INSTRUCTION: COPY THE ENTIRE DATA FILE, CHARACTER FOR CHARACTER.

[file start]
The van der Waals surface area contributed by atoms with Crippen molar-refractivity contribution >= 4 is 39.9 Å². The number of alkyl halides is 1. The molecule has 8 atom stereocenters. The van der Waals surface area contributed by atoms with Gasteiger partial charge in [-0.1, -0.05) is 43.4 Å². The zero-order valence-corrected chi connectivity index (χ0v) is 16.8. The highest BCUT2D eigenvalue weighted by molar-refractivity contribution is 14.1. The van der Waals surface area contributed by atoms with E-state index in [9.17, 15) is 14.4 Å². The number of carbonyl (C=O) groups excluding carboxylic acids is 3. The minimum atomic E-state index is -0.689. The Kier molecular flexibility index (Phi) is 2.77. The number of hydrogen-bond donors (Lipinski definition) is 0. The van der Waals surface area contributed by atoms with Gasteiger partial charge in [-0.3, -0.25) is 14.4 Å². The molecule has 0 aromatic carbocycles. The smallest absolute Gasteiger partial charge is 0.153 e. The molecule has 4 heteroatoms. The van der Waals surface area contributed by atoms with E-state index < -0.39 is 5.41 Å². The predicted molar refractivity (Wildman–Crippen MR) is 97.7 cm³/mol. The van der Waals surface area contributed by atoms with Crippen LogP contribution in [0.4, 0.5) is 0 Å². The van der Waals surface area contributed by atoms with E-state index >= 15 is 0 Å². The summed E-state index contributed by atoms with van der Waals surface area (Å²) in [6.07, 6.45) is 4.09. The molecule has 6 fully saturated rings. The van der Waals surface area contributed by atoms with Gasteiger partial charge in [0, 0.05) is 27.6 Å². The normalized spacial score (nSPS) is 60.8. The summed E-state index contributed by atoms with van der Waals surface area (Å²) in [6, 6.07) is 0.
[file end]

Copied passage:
The van der Waals surface area contributed by atoms with Crippen molar-refractivity contribution >= 4 is 39.9 Å². The number of alkyl halides is 1. The molecule has 8 atom stereocenters. The van der Waals surface area contributed by atoms with Gasteiger partial charge in [-0.1, -0.05) is 43.4 Å². The zero-order valence-corrected chi connectivity index (χ0v) is 16.8. The highest BCUT2D eigenvalue weighted by molar-refractivity contribution is 14.1. The van der Waals surface area contributed by atoms with E-state index in [9.17, 15) is 14.4 Å². The number of carbonyl (C=O) groups excluding carboxylic acids is 3. The minimum atomic E-state index is -0.689. The Kier molecular flexibility index (Phi) is 2.77. The number of hydrogen-bond donors (Lipinski definition) is 0. The van der Waals surface area contributed by atoms with Gasteiger partial charge in [-0.3, -0.25) is 14.4 Å². The molecule has 0 aromatic carbocycles. The smallest absolute Gasteiger partial charge is 0.153 e. The molecule has 4 heteroatoms. The van der Waals surface area contributed by atoms with E-state index < -0.39 is 5.41 Å². The predicted molar refractivity (Wildman–Crippen MR) is 97.7 cm³/mol. The van der Waals surface area contributed by atoms with Crippen LogP contribution in [0.4, 0.5) is 0 Å². The van der Waals surface area contributed by atoms with E-state index >= 15 is 0 Å². The summed E-state index contributed by atoms with van der Waals surface area (Å²) in [6.07, 6.45) is 4.09. The molecule has 6 fully saturated rings. The van der Waals surface area contributed by atoms with Gasteiger partial charge in [0, 0.05) is 27.6 Å². The normalized spacial score (nSPS) is 60.8. The summed E-state index contributed by atoms with van der Waals surface area (Å²) in [6, 6.07) is 0.